WASHINGTON — Sailors, veterans, family members and Naval Support Activity Washington staff gathered in the Cold War Gallery at the Washington Navy Yard to bid farewell to Display Ship Barry (DD933), Oct. 17.
Naval Support Activity Washington hosted the departure ceremony, honoring the ship and its past crew members. The event served as the final send-off before the ship is towed down the Anacostia River for dismantling.
Retired Rear Adm. Sam Cox, director of Naval History and Heritage Command spoke.
"It's a sad day to see the Barry go but I'm glad to be able to thank those in attendance today that served on the Barry," said Cox. "She was not just a ship made of metal but she represents a legacy of valor and sacrifice of those who served."
More than 20 former Barry crew members attended the ceremony.
Retired Sonar Technician (Surface) 1st Class John Horgan served on the Barry in the early 1980s and flew in from Colorado to make the ceremony.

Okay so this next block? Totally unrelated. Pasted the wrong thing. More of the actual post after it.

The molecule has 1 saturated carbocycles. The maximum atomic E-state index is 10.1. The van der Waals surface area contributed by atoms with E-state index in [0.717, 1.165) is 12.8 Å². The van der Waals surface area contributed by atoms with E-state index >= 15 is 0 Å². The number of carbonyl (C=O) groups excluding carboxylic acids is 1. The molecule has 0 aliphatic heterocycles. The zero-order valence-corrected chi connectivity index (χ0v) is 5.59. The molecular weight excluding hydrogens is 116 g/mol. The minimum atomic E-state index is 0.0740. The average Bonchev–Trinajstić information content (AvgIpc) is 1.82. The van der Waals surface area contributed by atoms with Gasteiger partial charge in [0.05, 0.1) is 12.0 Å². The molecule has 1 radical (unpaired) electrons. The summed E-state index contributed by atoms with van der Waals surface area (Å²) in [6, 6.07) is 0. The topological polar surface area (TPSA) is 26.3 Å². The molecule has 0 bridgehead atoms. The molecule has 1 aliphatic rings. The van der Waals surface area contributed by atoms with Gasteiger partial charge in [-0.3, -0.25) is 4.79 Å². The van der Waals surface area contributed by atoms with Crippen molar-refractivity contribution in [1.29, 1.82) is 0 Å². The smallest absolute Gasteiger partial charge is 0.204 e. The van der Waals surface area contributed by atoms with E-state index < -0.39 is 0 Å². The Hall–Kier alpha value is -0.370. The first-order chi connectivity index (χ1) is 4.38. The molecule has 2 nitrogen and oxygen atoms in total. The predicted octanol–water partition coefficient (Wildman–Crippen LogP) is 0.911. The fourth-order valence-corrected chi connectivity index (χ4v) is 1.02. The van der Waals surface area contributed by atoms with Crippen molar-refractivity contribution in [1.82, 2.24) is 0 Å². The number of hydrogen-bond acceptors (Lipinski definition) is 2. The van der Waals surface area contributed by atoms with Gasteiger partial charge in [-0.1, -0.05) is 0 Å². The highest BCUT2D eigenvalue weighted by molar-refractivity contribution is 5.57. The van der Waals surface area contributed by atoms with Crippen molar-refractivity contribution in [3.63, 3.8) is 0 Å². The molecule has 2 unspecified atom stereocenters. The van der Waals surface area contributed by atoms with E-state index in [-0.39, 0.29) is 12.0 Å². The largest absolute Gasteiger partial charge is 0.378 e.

"When I heard the ship was being scrapped I was very emotional," said Horgan. "I grew up on that ship. I came aboard 19 years old and left a man so I had to make it here today."
Councilman Charles Allen, D.C. Council Ward 6 spoke about effect of the ship and its symbolism.
"Barry was a part of the neighborhood," said Ward. "Veterans traveled from near and far to visit the ship. She was a reminder of the sacrifices and triumphs of the Navy."
USS Barry was the third Forrest Sherman-class destroyer built and the fourth vessel to bear the name of the illustrious Revolutionary War naval hero Commodore John Barry. She was commissioned Sept. 7, 1956 and served in both the Atlantic and Pacific fleets. USS Barry was decommissioned Nov. 5, 1982 after 26 years of service. Barry began its new career as the Washington Navy Yard display ship in 1983 where it was open for public tours, training, shipboard familiarization and as a ceremonial platform.